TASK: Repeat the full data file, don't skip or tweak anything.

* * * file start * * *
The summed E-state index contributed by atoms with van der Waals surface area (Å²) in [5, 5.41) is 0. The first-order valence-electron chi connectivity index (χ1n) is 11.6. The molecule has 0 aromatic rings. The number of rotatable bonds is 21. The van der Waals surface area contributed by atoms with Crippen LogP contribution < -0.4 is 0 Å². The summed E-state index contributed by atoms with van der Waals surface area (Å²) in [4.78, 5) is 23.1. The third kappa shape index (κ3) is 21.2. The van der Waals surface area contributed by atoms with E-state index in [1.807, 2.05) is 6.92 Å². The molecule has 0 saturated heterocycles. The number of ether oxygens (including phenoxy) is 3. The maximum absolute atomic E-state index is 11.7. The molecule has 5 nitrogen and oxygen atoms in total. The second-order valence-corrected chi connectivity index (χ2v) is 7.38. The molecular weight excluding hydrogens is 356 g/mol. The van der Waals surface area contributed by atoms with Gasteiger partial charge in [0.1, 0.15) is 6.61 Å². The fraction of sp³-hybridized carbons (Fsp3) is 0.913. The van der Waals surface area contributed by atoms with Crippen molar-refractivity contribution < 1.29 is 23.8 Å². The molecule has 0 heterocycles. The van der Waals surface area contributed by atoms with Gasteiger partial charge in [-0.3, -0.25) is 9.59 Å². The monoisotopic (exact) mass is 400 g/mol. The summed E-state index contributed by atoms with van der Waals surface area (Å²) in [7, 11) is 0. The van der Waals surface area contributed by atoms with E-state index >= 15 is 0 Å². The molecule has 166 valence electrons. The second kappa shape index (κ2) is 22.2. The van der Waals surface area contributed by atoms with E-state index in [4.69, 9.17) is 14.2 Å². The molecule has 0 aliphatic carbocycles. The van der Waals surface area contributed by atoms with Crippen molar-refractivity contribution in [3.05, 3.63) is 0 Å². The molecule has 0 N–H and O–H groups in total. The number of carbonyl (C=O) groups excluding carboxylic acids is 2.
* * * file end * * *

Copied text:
The summed E-state index contributed by atoms with van der Waals surface area (Å²) in [5, 5.41) is 0. The first-order valence-electron chi connectivity index (χ1n) is 11.6. The molecule has 0 aromatic rings. The number of rotatable bonds is 21. The van der Waals surface area contributed by atoms with Crippen LogP contribution < -0.4 is 0 Å². The summed E-state index contributed by atoms with van der Waals surface area (Å²) in [4.78, 5) is 23.1. The third kappa shape index (κ3) is 21.2. The van der Waals surface area contributed by atoms with E-state index in [1.807, 2.05) is 6.92 Å². The molecule has 0 saturated heterocycles. The number of ether oxygens (including phenoxy) is 3. The maximum absolute atomic E-state index is 11.7. The molecule has 5 nitrogen and oxygen atoms in total. The second-order valence-corrected chi connectivity index (χ2v) is 7.38. The molecular weight excluding hydrogens is 356 g/mol. The van der Waals surface area contributed by atoms with Gasteiger partial charge in [0.1, 0.15) is 6.61 Å². The fraction of sp³-hybridized carbons (Fsp3) is 0.913. The van der Waals surface area contributed by atoms with Crippen molar-refractivity contribution < 1.29 is 23.8 Å². The molecule has 0 heterocycles. The van der Waals surface area contributed by atoms with Gasteiger partial charge in [-0.3, -0.25) is 9.59 Å². The monoisotopic (exact) mass is 400 g/mol. The summed E-state index contributed by atoms with van der Waals surface area (Å²) in [7, 11) is 0. The van der Waals surface area contributed by atoms with E-state index >= 15 is 0 Å². The molecule has 166 valence electrons. The second kappa shape index (κ2) is 22.2. The van der Waals surface area contributed by atoms with E-state index in [4.69, 9.17) is 14.2 Å². The molecule has 0 aliphatic carbocycles. The van der Waals surface area contributed by atoms with Crippen molar-refractivity contribution in [3.05, 3.63) is 0 Å². The molecule has 0 N–H and O–H groups in total. The number of carbonyl (C=O) groups excluding carboxylic acids is 2.